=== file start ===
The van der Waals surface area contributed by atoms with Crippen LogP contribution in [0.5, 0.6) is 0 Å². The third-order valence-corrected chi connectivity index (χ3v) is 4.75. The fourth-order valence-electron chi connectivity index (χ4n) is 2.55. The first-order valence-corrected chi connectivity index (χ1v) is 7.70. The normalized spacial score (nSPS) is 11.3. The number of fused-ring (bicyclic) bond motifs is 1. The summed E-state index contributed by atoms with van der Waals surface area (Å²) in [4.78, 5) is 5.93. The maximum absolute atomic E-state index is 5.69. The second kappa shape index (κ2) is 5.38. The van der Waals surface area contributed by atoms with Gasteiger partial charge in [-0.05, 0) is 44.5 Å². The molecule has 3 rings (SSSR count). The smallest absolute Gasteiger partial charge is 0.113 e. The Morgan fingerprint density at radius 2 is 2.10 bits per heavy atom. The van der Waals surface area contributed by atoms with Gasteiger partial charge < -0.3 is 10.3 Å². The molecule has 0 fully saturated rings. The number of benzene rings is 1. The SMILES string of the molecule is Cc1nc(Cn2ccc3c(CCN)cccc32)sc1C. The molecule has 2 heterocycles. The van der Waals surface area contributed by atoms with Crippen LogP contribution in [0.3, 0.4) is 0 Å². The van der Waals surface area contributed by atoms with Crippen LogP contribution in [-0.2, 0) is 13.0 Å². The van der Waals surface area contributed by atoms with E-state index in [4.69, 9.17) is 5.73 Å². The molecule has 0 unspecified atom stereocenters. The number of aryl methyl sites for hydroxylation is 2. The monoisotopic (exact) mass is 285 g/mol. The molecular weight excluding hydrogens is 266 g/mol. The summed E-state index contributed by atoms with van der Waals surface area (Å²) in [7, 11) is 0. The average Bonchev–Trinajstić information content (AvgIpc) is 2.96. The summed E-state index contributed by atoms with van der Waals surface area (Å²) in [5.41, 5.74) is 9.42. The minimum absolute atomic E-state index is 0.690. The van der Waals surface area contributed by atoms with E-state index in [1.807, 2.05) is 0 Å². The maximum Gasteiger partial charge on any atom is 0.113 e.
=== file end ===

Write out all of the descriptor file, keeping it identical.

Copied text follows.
The van der Waals surface area contributed by atoms with Crippen LogP contribution in [0.5, 0.6) is 0 Å². The third-order valence-corrected chi connectivity index (χ3v) is 4.75. The fourth-order valence-electron chi connectivity index (χ4n) is 2.55. The first-order valence-corrected chi connectivity index (χ1v) is 7.70. The normalized spacial score (nSPS) is 11.3. The number of fused-ring (bicyclic) bond motifs is 1. The summed E-state index contributed by atoms with van der Waals surface area (Å²) in [4.78, 5) is 5.93. The maximum absolute atomic E-state index is 5.69. The second kappa shape index (κ2) is 5.38. The van der Waals surface area contributed by atoms with Gasteiger partial charge in [-0.05, 0) is 44.5 Å². The molecule has 3 rings (SSSR count). The smallest absolute Gasteiger partial charge is 0.113 e. The Morgan fingerprint density at radius 2 is 2.10 bits per heavy atom. The van der Waals surface area contributed by atoms with Gasteiger partial charge < -0.3 is 10.3 Å². The molecule has 0 fully saturated rings. The number of benzene rings is 1. The SMILES string of the molecule is Cc1nc(Cn2ccc3c(CCN)cccc32)sc1C. The molecule has 2 heterocycles. The van der Waals surface area contributed by atoms with Crippen LogP contribution in [0.3, 0.4) is 0 Å². The van der Waals surface area contributed by atoms with Crippen LogP contribution in [-0.2, 0) is 13.0 Å². The van der Waals surface area contributed by atoms with E-state index in [4.69, 9.17) is 5.73 Å². The molecule has 0 unspecified atom stereocenters. The number of aryl methyl sites for hydroxylation is 2. The monoisotopic (exact) mass is 285 g/mol. The molecular weight excluding hydrogens is 266 g/mol. The summed E-state index contributed by atoms with van der Waals surface area (Å²) in [7, 11) is 0. The average Bonchev–Trinajstić information content (AvgIpc) is 2.96. The summed E-state index contributed by atoms with van der Waals surface area (Å²) in [5.41, 5.74) is 9.42. The minimum absolute atomic E-state index is 0.690. The van der Waals surface area contributed by atoms with E-state index in [1.807, 2.05) is 0 Å². The maximum Gasteiger partial charge on any atom is 0.113 e.